Monash University

Undergraduate - Course

Students who commenced study in 2013 should refer to this course entry for direction on the requirements; to check which units are currently available for enrolment, refer to the unit indexes in the the current edition of the Handbook. If you have any queries contact the managing faculty for your course.

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This course entry applies to students commencing this course in 2013 and should be read in conjunction with information provided in the 'Faculty information' section of this Handbook by the Faculty of Medicine, Nursing and Health Sciences

Managing facultyMedicine, Nursing and Health Sciences
Abbreviated titleBPsych(Hons)
CRICOS code055711C
Total credit points required192
Standard duration of study (years)4 years FT, 8 years PT
Study mode and locationOn-campus (Clayton)
Admission, fee and application details
Contact details

School of Psychology and Psychiatry: telephone +61 3 9905 3965; email or visit

Course coordinator

Dr Diana Vella-Brodrick


  • Unit codes that are not linked to their entry in the Handbook are not available for study in the current year.


This course is designed for students who wish to study psychology intensively with a view to pursuing a career as a researcher or professional psychologist. In the first three years of the course, students study the core areas of the scientific discipline of psychology, as well as being able to pursue their individual interests in a range of areas relating to the application of psychology. Students are also introduced to other disciplines which complement the study of psychology. In the fourth year, students undertake the honours program in psychology.


On successful completion of the course the student will be expected to able to:

  • describe and discuss theories and research, and investigate and critically evaluate issues in the core discipline areas of psychology - perception, cognition, learning, motivation, emotion, language, social and biological bases of behaviour, abnormal psychology, lifespan development, individual differences, history and philosophy of psychology, testing, assessment, intercultural and indigenous psychology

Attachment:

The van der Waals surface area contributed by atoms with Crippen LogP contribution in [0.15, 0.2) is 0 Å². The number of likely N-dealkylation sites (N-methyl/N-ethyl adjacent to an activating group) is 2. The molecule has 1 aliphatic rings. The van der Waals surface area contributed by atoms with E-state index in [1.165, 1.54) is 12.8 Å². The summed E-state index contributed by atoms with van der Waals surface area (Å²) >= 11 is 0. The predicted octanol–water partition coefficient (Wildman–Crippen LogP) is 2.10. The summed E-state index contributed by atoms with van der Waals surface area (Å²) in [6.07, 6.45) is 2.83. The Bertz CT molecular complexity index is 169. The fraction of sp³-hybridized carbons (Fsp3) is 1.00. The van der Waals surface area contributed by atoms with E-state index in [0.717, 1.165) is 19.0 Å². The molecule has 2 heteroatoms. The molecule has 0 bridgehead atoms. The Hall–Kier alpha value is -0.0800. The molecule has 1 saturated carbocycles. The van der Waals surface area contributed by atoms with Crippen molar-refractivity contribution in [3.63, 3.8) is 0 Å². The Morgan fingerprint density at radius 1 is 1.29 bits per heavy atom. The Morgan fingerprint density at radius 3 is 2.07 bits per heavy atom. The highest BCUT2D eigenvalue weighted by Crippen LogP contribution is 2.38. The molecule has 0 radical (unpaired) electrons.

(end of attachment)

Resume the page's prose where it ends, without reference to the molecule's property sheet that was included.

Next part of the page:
• contribute to discipline knowledge through research, including critical review of scientific literature, identification of research problems, design and conduct of research, application of statistical analyses to evaluate research outcomes, and clear communication of findings according to the professional requirements of the discipline
  • describe and discuss the ethical standards and legislative frameworks governing research and practice in psychology, and demonstrate an appreciation of the role of ethics in maintaining the integrity of the profession
  • recognise the importance of the relationship between knowledge of the scientific discipline of psychology and the application of this knowledge in the practice of psychology, and to demonstrate this understanding across a number of applications of the discipline
  • demonstrate the skills required to maintain professional competence by keeping up with recent developments and contemporary issues in the field and appreciate the importance of ongoing professional development and training and demonstrate a foundation knowledge in a selected range of related discipline areas that complement the theoretical and practical application of psychology.

Progression to fourth year (honours)

Admission to the honours (fourth) year of this course is determined solely by academic merit.

To be eligible for progression into the fourth year, students must achieve a minimum of a distinction average (70 per cent) in core psychology units at the third year level, however the honours program has limited intake, and in practice the cut-off is generally in the 75-80 per cent range.

In addition the applicant must demonstrate a suitable background in research methods.

Professional recognition

The Bachelor of Psychology (with Honours) is accredited by the Australian Psychology Accreditation Council (APAC).